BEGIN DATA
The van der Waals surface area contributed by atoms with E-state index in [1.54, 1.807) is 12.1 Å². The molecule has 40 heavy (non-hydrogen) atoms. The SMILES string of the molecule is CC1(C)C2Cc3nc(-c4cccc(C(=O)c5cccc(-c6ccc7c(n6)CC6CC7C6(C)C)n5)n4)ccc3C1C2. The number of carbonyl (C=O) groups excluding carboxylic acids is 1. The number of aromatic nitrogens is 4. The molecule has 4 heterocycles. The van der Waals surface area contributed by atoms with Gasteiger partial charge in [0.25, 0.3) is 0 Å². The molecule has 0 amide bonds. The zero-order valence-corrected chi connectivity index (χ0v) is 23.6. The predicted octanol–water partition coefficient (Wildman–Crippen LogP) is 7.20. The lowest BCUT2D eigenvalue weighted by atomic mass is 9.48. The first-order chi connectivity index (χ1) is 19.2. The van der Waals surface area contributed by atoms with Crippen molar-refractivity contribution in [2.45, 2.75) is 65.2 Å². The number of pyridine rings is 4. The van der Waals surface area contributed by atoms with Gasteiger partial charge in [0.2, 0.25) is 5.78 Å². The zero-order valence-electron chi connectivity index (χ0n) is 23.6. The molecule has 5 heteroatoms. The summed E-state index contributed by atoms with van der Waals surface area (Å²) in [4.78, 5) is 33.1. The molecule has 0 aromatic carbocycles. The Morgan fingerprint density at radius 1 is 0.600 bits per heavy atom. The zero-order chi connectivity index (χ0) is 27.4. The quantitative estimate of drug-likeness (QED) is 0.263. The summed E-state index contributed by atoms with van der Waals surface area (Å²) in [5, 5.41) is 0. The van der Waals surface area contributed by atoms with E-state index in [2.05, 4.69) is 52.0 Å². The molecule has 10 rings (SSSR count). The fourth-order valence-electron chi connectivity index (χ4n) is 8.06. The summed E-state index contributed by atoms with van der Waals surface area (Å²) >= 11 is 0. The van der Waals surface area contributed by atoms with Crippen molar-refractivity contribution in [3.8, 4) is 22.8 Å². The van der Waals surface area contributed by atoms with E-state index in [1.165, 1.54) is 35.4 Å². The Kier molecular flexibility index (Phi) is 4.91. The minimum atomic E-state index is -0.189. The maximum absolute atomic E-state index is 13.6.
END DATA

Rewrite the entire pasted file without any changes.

The van der Waals surface area contributed by atoms with E-state index in [1.54, 1.807) is 12.1 Å². The molecule has 40 heavy (non-hydrogen) atoms. The SMILES string of the molecule is CC1(C)C2Cc3nc(-c4cccc(C(=O)c5cccc(-c6ccc7c(n6)CC6CC7C6(C)C)n5)n4)ccc3C1C2. The number of carbonyl (C=O) groups excluding carboxylic acids is 1. The number of aromatic nitrogens is 4. The molecule has 4 heterocycles. The van der Waals surface area contributed by atoms with Gasteiger partial charge in [0.25, 0.3) is 0 Å². The molecule has 0 amide bonds. The zero-order valence-corrected chi connectivity index (χ0v) is 23.6. The predicted octanol–water partition coefficient (Wildman–Crippen LogP) is 7.20. The lowest BCUT2D eigenvalue weighted by atomic mass is 9.48. The first-order chi connectivity index (χ1) is 19.2. The van der Waals surface area contributed by atoms with Crippen molar-refractivity contribution in [2.45, 2.75) is 65.2 Å². The number of pyridine rings is 4. The van der Waals surface area contributed by atoms with Gasteiger partial charge in [0.2, 0.25) is 5.78 Å². The zero-order valence-electron chi connectivity index (χ0n) is 23.6. The molecule has 5 heteroatoms. The summed E-state index contributed by atoms with van der Waals surface area (Å²) in [4.78, 5) is 33.1. The molecule has 0 aromatic carbocycles. The Morgan fingerprint density at radius 1 is 0.600 bits per heavy atom. The zero-order chi connectivity index (χ0) is 27.4. The quantitative estimate of drug-likeness (QED) is 0.263. The summed E-state index contributed by atoms with van der Waals surface area (Å²) in [5, 5.41) is 0. The van der Waals surface area contributed by atoms with E-state index in [2.05, 4.69) is 52.0 Å². The molecule has 10 rings (SSSR count). The fourth-order valence-electron chi connectivity index (χ4n) is 8.06. The summed E-state index contributed by atoms with van der Waals surface area (Å²) >= 11 is 0. The van der Waals surface area contributed by atoms with Crippen molar-refractivity contribution in [3.8, 4) is 22.8 Å². The van der Waals surface area contributed by atoms with E-state index in [1.165, 1.54) is 35.4 Å². The Kier molecular flexibility index (Phi) is 4.91. The minimum atomic E-state index is -0.189. The maximum absolute atomic E-state index is 13.6.